For centuries, Germantown has struggled with its self-perception as the economics, land use, and demographics of the area have evolved. As David Young has explained in his book “The Battles of Germantown: Effective Public History in America” (2019), until relatively recently most of the leading local organizations had prioritized Germantown’s important Colonial history at the expense of other and more recent narratives.
In the broadest sense, the Colonial Revival movement emerged in the late 19th century during a time of dramatic changes in our country as a result of rapid Industrialization, urbanization, immigration, and westward expansion. Such changes made some people nostalgic for a utopian preindustrial time, looking back to the Colonial period they mistakenly perceived to be simpler and more innocent.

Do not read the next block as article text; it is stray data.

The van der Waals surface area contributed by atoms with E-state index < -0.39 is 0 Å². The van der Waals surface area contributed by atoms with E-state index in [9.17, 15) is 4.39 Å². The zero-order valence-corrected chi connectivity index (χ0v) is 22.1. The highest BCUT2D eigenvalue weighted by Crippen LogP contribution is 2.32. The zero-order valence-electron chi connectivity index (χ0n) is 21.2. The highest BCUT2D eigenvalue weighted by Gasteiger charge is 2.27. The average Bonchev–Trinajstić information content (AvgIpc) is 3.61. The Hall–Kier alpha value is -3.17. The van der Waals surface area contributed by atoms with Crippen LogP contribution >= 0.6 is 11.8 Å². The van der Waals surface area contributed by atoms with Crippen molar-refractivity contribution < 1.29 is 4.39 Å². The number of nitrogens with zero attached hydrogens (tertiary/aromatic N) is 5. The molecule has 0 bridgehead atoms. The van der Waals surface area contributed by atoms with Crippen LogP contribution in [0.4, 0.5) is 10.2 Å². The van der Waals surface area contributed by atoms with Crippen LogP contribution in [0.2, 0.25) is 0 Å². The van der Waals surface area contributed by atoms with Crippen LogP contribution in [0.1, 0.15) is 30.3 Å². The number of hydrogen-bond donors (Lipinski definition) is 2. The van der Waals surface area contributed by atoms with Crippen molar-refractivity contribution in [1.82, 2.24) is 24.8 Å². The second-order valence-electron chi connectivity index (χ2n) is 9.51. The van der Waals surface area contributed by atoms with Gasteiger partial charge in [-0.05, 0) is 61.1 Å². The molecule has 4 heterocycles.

But that emphasis missed significant events in our history. For example, Germantown hosted the national “Negro Improvement Week” in 1928, a forerunner to our current national Black History Month. And in 1927, the local chapter of the Ku Klux Klan held rallies here.
So Historic Germantown and its constituent sites are working together both to expand the range of local narratives and to broaden the role such sites can play in their respective neighborhoods.